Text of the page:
Reputation Risk and Brand Demise: Then vs. Now – Tylenol 1982…

Michael D. Moberly, Principal, Founder kpstrat and ‘Business Intangible Asset Blog – A Business Intangible Asset Strategist & Risk Mitigator

Below are constructive perspectives, behaviors, strategies, and actions for readers to consider if-when a business experiences reputation risks which can materialize asymmetrically @ keystroke speed and cascade virally.

Readers are obliged, at the outset, to recognize that business reputation + brand are intangible (not tangible) assets which hold value, competitive advantage, revenue generation capability-capacity, and are ‘mission essential’ to brand – product – service – operating culture sustainability.

This is the second of multiple posts @ Business Intangible Asset Blog explores the multiple tragedies + reputation risks that materialized on September 30, 1982, in Chicago to cause the deaths of 7 citizens and produce unparalleled reputation risks and projections of brand demise to Johnson & Johnson’s Extra-Strength Tylenol capsules were determined to be laced with cyanide.

As with the initial post, I respectfully encourage readers to reflect on how and/or if the presence or absence of either, i.e., current technologies, mediums, and platforms, etc., influenced…

  • how these tragedies – events were addressed + treated by the affected parties (in September – October 1982) compared to present day, assame preceded the Internet, cellphones, and keystroke speed – virality of ‘social media’ communication.

We recognize now, less so at the time (as I recall) that J&J leadership endeavored, throughout this period of ultimate (brand) adversity, to endure the Tylenol brand attacks + the Tylenol murders, with the Tylenol brand to be recoverably intact.

Chicago Tribune reporters Stacy St. Clair and Christy Gutowski recently re-painted this portrait in a fine – well researched piece. We thank them for doing so.

The following represent near-verbatim (quotes) from the St. Clair – Gutowski piece and other relevant sources, which I have taken the liberty of categorizing to reflect my work as a business intangible asset strategist and risk mitigator. Please enjoy.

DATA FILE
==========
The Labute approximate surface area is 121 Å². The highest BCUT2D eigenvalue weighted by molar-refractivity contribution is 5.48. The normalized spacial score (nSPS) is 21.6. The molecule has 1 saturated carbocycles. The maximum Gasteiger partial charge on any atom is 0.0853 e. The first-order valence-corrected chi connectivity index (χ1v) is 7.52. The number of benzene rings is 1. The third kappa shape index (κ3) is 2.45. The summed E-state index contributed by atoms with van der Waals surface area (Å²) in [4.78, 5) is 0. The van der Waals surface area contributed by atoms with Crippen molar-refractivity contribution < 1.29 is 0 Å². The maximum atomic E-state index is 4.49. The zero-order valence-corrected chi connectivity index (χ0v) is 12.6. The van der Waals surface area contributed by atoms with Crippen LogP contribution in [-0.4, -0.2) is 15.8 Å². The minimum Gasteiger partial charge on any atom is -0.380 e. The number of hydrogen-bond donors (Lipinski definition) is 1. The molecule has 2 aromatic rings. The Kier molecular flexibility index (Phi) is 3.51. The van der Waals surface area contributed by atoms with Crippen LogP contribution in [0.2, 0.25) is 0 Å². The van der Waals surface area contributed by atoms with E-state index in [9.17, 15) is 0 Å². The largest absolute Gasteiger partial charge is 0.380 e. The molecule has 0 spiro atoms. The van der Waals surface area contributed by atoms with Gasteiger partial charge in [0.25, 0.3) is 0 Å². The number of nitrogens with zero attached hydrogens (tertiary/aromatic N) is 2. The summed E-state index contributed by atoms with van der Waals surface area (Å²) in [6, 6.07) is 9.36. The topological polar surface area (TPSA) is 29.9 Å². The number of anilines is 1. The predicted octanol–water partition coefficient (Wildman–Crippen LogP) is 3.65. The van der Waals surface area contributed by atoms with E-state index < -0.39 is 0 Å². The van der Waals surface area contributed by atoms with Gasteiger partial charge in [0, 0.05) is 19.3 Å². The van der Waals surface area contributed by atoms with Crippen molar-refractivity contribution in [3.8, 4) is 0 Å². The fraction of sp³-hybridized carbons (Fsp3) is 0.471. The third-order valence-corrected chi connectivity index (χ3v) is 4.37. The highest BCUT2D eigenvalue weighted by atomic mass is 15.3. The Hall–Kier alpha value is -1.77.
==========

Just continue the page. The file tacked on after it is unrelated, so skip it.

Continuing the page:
First Time Magnitudes + Realities…

  • largest mass recall in U.S. history, involving more than 31 million bottles (of Tylenol) and costing the companies (McNeil – J&J) $100 million.
  • marketers – advertisers predicted a rapid demise of Tylenol, e.g., consumers would not see the Tylenol name, in any form, on store shelves within a year.
  • Tylenol’s share of the market dropped from 37% in September 1982 to 7% in the following months.
  • could a bestselling brand be saved if the public thought the Extra Strength Tylenol adulteration (poisoning) had occurred while the capsules were under McNeil and/or J&J control
  • HIPAA was still 14 years away, still able to use contacts to gather information necessary to the investigation

Good decisions made early…

  • recognize that the (Tylenol) crisis could not be managed solely from an east coast corporate boardroom
  • need to be closer to the (crisis) epicenter in Chicago
  • establish a Chicago ‘war room’ for discussing strategies, options, and internal investigations
  • establish lines of communication with key people in Chicago
  • avoid relying on secondhand information – reports
  • trust everyone, but recognize the obligation to still cut the cards, and understand each voice
  • recognize that McNeil – J&J principals held more facts than any other party
  • share results of the (on-going) investigation with law enforcement investigators
  • respectfully convey that other parties may have little – no idea where to look (in this sector) or what questions to ask, so, if you don’t allow us to work with you on this, you will be cutting off your nose to spite your face
  • need to seek help to form connections + relationships + partnerships with-to law enforcement investigators and the (Tylenol) investigation task force
  • voluntarily provide lists of disgruntled current – former employees, and unhappy customers to investigators
  • determine if the Tylenol ‘poisonings’ occurred while the bottles were under McNeil or J&J’s control
  • assure the publics’ trust in over-the-counter pain medications
  • explain to relevant parties that a sudden withdraw of all Tylenol-branded products could present additional health problems for consumers + medical centers

There’s more to this story of course…please consider reading subsequent posts on this and related topics @ Business Intangible Asset Blog…

The ‘Business Intangible Asset Blog’ is experientially researched, written, and produced by Michael D. Moberly, to provide readers (business leaders, management teams, boards, and investors with reliable perspectives and nuanced insights to distinguish, value, and safeguard business things intangible designated as mission essential. 

Readers are-encouraged to review and comment on this, and other posts, @ Business Intangible Asset Blog’.


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